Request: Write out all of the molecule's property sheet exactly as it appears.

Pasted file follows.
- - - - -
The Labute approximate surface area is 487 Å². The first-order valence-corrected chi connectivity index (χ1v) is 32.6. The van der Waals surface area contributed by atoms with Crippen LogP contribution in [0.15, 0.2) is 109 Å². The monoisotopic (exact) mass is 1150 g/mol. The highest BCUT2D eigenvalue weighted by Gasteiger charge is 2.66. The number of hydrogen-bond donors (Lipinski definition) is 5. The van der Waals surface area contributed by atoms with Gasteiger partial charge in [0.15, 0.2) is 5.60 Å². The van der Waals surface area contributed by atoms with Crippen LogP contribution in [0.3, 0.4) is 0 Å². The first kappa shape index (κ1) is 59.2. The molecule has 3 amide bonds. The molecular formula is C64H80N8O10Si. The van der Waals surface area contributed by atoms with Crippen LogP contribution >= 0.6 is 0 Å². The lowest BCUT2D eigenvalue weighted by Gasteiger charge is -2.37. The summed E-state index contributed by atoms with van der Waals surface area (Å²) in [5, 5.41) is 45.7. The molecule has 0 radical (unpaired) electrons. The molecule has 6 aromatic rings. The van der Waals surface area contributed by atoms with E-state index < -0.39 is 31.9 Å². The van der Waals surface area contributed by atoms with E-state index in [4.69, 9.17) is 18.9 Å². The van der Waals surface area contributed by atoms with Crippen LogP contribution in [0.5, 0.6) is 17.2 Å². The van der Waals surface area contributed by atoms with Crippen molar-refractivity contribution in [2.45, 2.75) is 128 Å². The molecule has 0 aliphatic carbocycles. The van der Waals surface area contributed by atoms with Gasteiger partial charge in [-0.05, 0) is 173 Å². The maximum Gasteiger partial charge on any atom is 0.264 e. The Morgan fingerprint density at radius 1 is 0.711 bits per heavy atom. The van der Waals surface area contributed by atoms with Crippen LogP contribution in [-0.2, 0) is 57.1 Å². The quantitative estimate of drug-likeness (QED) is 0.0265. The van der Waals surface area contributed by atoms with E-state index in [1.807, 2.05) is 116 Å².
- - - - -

The Labute approximate surface area is 487 Å². The first-order valence-corrected chi connectivity index (χ1v) is 32.6. The van der Waals surface area contributed by atoms with Crippen LogP contribution in [0.15, 0.2) is 109 Å². The monoisotopic (exact) mass is 1150 g/mol. The highest BCUT2D eigenvalue weighted by Gasteiger charge is 2.66. The number of hydrogen-bond donors (Lipinski definition) is 5. The van der Waals surface area contributed by atoms with Gasteiger partial charge in [0.15, 0.2) is 5.60 Å². The van der Waals surface area contributed by atoms with Crippen LogP contribution in [0.3, 0.4) is 0 Å². The first kappa shape index (κ1) is 59.2. The molecule has 3 amide bonds. The molecular formula is C64H80N8O10Si. The van der Waals surface area contributed by atoms with Crippen LogP contribution >= 0.6 is 0 Å². The lowest BCUT2D eigenvalue weighted by Gasteiger charge is -2.37. The summed E-state index contributed by atoms with van der Waals surface area (Å²) in [5, 5.41) is 45.7. The molecule has 0 radical (unpaired) electrons. The molecule has 6 aromatic rings. The van der Waals surface area contributed by atoms with E-state index < -0.39 is 31.9 Å². The van der Waals surface area contributed by atoms with E-state index in [4.69, 9.17) is 18.9 Å². The van der Waals surface area contributed by atoms with Crippen LogP contribution in [0.5, 0.6) is 17.2 Å². The van der Waals surface area contributed by atoms with Crippen molar-refractivity contribution in [2.45, 2.75) is 128 Å². The molecule has 0 aliphatic carbocycles. The van der Waals surface area contributed by atoms with Gasteiger partial charge in [-0.05, 0) is 173 Å². The maximum Gasteiger partial charge on any atom is 0.264 e. The Morgan fingerprint density at radius 1 is 0.711 bits per heavy atom. The van der Waals surface area contributed by atoms with Crippen LogP contribution in [-0.2, 0) is 57.1 Å². The quantitative estimate of drug-likeness (QED) is 0.0265. The van der Waals surface area contributed by atoms with E-state index in [1.807, 2.05) is 116 Å².